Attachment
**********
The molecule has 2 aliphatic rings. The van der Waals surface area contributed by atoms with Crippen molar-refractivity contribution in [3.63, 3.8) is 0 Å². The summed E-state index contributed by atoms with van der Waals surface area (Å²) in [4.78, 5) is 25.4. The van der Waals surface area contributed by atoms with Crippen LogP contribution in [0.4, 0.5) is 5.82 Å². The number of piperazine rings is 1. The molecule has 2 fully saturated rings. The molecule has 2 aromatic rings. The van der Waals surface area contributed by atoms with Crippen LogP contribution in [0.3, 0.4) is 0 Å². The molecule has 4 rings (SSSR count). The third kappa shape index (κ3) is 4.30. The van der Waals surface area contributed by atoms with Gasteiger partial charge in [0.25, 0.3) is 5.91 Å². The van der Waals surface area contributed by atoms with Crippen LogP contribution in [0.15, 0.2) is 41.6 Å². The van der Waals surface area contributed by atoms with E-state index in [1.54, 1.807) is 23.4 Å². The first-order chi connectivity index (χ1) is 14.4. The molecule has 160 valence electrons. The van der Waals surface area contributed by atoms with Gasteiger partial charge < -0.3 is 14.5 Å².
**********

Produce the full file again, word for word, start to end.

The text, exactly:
The molecule has 2 aliphatic rings. The van der Waals surface area contributed by atoms with Crippen molar-refractivity contribution in [3.63, 3.8) is 0 Å². The summed E-state index contributed by atoms with van der Waals surface area (Å²) in [4.78, 5) is 25.4. The van der Waals surface area contributed by atoms with Crippen LogP contribution in [0.4, 0.5) is 5.82 Å². The number of piperazine rings is 1. The molecule has 2 fully saturated rings. The molecule has 2 aromatic rings. The van der Waals surface area contributed by atoms with Crippen LogP contribution in [0.3, 0.4) is 0 Å². The molecule has 4 rings (SSSR count). The third kappa shape index (κ3) is 4.30. The van der Waals surface area contributed by atoms with Gasteiger partial charge in [0.25, 0.3) is 5.91 Å². The van der Waals surface area contributed by atoms with Crippen LogP contribution in [0.15, 0.2) is 41.6 Å². The van der Waals surface area contributed by atoms with E-state index in [1.54, 1.807) is 23.4 Å². The first-order chi connectivity index (χ1) is 14.4. The molecule has 160 valence electrons. The van der Waals surface area contributed by atoms with Gasteiger partial charge < -0.3 is 14.5 Å².